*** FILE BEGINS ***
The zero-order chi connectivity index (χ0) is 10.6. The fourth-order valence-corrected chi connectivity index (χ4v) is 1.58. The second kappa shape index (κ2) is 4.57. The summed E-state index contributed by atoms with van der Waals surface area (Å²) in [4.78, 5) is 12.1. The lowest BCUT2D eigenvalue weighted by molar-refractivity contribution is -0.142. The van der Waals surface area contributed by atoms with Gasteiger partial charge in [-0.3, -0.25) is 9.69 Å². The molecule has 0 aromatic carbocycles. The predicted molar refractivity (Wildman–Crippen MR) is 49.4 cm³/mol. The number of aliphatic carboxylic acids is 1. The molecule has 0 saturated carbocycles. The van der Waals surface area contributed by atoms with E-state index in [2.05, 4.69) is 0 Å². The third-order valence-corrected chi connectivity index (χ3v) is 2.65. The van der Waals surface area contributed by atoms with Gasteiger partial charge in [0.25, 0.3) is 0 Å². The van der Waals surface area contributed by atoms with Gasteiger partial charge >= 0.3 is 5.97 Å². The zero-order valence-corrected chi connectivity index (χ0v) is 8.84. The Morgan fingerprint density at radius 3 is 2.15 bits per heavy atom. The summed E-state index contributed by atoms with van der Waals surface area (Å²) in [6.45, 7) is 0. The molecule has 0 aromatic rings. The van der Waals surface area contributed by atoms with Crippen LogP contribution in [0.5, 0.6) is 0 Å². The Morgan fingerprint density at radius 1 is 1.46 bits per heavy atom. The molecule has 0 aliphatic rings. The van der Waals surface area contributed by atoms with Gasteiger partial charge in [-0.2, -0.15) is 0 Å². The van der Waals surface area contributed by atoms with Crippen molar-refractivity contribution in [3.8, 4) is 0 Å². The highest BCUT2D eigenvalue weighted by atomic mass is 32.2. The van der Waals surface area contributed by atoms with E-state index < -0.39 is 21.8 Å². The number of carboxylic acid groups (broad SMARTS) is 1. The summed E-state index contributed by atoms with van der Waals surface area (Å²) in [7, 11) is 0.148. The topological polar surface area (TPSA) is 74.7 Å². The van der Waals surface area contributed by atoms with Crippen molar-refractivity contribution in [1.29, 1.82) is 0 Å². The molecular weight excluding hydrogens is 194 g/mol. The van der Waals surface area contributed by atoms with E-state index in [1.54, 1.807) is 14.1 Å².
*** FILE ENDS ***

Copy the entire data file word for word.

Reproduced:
The zero-order chi connectivity index (χ0) is 10.6. The fourth-order valence-corrected chi connectivity index (χ4v) is 1.58. The second kappa shape index (κ2) is 4.57. The summed E-state index contributed by atoms with van der Waals surface area (Å²) in [4.78, 5) is 12.1. The lowest BCUT2D eigenvalue weighted by molar-refractivity contribution is -0.142. The van der Waals surface area contributed by atoms with Gasteiger partial charge in [-0.3, -0.25) is 9.69 Å². The molecule has 0 aromatic carbocycles. The predicted molar refractivity (Wildman–Crippen MR) is 49.4 cm³/mol. The number of aliphatic carboxylic acids is 1. The molecule has 0 saturated carbocycles. The van der Waals surface area contributed by atoms with E-state index in [2.05, 4.69) is 0 Å². The third-order valence-corrected chi connectivity index (χ3v) is 2.65. The van der Waals surface area contributed by atoms with Gasteiger partial charge in [0.25, 0.3) is 0 Å². The van der Waals surface area contributed by atoms with Gasteiger partial charge >= 0.3 is 5.97 Å². The zero-order valence-corrected chi connectivity index (χ0v) is 8.84. The Morgan fingerprint density at radius 3 is 2.15 bits per heavy atom. The summed E-state index contributed by atoms with van der Waals surface area (Å²) in [6.45, 7) is 0. The molecule has 0 aromatic rings. The van der Waals surface area contributed by atoms with Crippen LogP contribution in [0.5, 0.6) is 0 Å². The Morgan fingerprint density at radius 1 is 1.46 bits per heavy atom. The molecule has 0 aliphatic rings. The van der Waals surface area contributed by atoms with Gasteiger partial charge in [-0.2, -0.15) is 0 Å². The van der Waals surface area contributed by atoms with Crippen molar-refractivity contribution in [3.8, 4) is 0 Å². The highest BCUT2D eigenvalue weighted by atomic mass is 32.2. The van der Waals surface area contributed by atoms with E-state index < -0.39 is 21.8 Å². The number of carboxylic acid groups (broad SMARTS) is 1. The summed E-state index contributed by atoms with van der Waals surface area (Å²) in [7, 11) is 0.148. The topological polar surface area (TPSA) is 74.7 Å². The van der Waals surface area contributed by atoms with Crippen molar-refractivity contribution in [1.29, 1.82) is 0 Å². The molecular weight excluding hydrogens is 194 g/mol. The van der Waals surface area contributed by atoms with E-state index in [1.54, 1.807) is 14.1 Å².